>> the book recounts what it was like living under a fatwa for more than a decade. today, he lives in new york and no longer requires police protection. he continues to fight for a freedom of expression, including four things like the film currently incurring -- including for things like the film currently incurring outrage in the arab world. >> it is very important to hold the line. >> it is a view he will continue to champion on all the stops of his latest book tour. >> corporate news, ikea has hit the headlines for airbrushing women out of their catalogs in saudi arabia. the swedish firm says its sorry -- it is sorry, but that does not change the issue of gender and the quality in a country where women are still not allowed to vote or drive cars. >> ikea's fun and forward-
thinking image has made its furniture and fixture in households around the world, but that reputation is under threat amid rumors that women were rushed out of the saudi arabia -- were airbrushed out of the saudi version of its catalog. "we regret the current situation. we should have reacted and realize that excluding women from the saudi arabian version of the catalog is not in line with ikea values." millions of ikea catalogs are distributed worldwide. the companies as an outside group was responsible for the saudi catalog -- the company says an outside group was responsible for the saudi catalog and promises to keep a closer tab on the company in the future. >> so far, only a fraction of
the country's 43 million registered cars are running on battery power. the vast majority of german motorists simply do not like the idea of electromobility, which is still in its infancy and quite expensive. even members of the german government are now backpedaling, saying it is down to the automobile industry to make electric cars more attractive to potential buyers. >> arriving at the chancellery in an electric car, the boss of daimler-benz to set an example and to bring the sector some desperately-needed publicity. there are only 4.5000 electric cars currently registered in germany, relatively few -- 4 ,500 electric cars currently registered in germany, relatively few. chancellor angela merkel reiterated her position after talks with industry representatives on monday. >> we agreed it would be wrong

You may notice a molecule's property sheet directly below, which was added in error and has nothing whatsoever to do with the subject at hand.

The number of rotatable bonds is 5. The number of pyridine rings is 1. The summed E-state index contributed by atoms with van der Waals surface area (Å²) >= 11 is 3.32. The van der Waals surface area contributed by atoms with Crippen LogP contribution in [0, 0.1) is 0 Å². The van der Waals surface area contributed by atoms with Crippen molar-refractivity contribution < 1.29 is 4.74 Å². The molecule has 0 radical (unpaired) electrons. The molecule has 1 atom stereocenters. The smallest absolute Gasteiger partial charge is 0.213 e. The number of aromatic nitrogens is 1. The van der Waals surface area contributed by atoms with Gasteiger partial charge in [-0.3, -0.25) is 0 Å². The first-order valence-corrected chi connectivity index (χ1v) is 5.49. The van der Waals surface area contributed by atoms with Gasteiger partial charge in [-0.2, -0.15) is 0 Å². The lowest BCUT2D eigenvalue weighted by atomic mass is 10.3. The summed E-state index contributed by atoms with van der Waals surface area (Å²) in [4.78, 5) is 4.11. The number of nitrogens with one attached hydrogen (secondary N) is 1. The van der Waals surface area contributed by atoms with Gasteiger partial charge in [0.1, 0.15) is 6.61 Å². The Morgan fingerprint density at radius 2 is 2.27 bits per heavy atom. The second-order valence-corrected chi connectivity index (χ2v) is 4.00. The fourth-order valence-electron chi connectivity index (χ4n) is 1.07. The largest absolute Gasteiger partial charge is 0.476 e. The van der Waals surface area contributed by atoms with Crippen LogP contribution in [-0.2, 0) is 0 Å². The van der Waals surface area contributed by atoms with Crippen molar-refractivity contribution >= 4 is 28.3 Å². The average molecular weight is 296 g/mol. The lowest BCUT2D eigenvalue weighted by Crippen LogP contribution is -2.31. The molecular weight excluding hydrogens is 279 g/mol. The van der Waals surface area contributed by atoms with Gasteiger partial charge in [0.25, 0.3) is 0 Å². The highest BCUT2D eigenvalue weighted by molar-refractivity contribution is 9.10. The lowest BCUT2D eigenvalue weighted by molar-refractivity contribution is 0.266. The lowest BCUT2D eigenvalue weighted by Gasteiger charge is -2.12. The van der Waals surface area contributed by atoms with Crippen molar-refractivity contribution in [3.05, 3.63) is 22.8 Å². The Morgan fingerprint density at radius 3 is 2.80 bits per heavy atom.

to give up our goals because we have eight years ahead of us and we have seen another -- seen in other technological fields that these things can be packed -- picked up at a rapid pace. >> emission-free vehicles cost more than their gas guzzling counterparts and only have a limited range. while there makers focus on advancing battery technology -- while their makers focus on advancing battery technology, the government rejects further subsidies. >> we'll work hard to achieve this in fields -- in the field of research and development. >> the government says it would be happy to get 600,000 electric cars on the road in the next few years, but experts say even that is an ambitious goal. >> sports news, one of the greatest comebacks in golf history. europe had miraculously managed to keep their hands on the ryder cup.
>> they fought their way back to beat the u.s. 14 1/2 to 13 1/2 in illinois. >> germany's martin kaymer sealed the deal with his victory over steve stricker. >> team europe chipped, drove, and putted their way into the history books. the americans inched back into the game, but europe's justin rose was quick to strike back. jose maria olazabal summoned the golf gods as kaymer stepped onto the green. >> jose maria told me we need your point. i do not really care how you do it. just the letter it. -- just deliver it. it was very straightforward.
that is the way we germans are. for chile, i could handle it. and i made the last -- fortunately, i could handle it and i made the last putt. >> this will go down in the history books of the ryder cup. it was a huge comeback, and i am really happy for these 12 wonderful men. >> team europe has reason to celebrate. the ryder cup remains in europe for now. in 2014, the two teams meet again at gleneagles in scotland. >> thanks for watching. don't go away.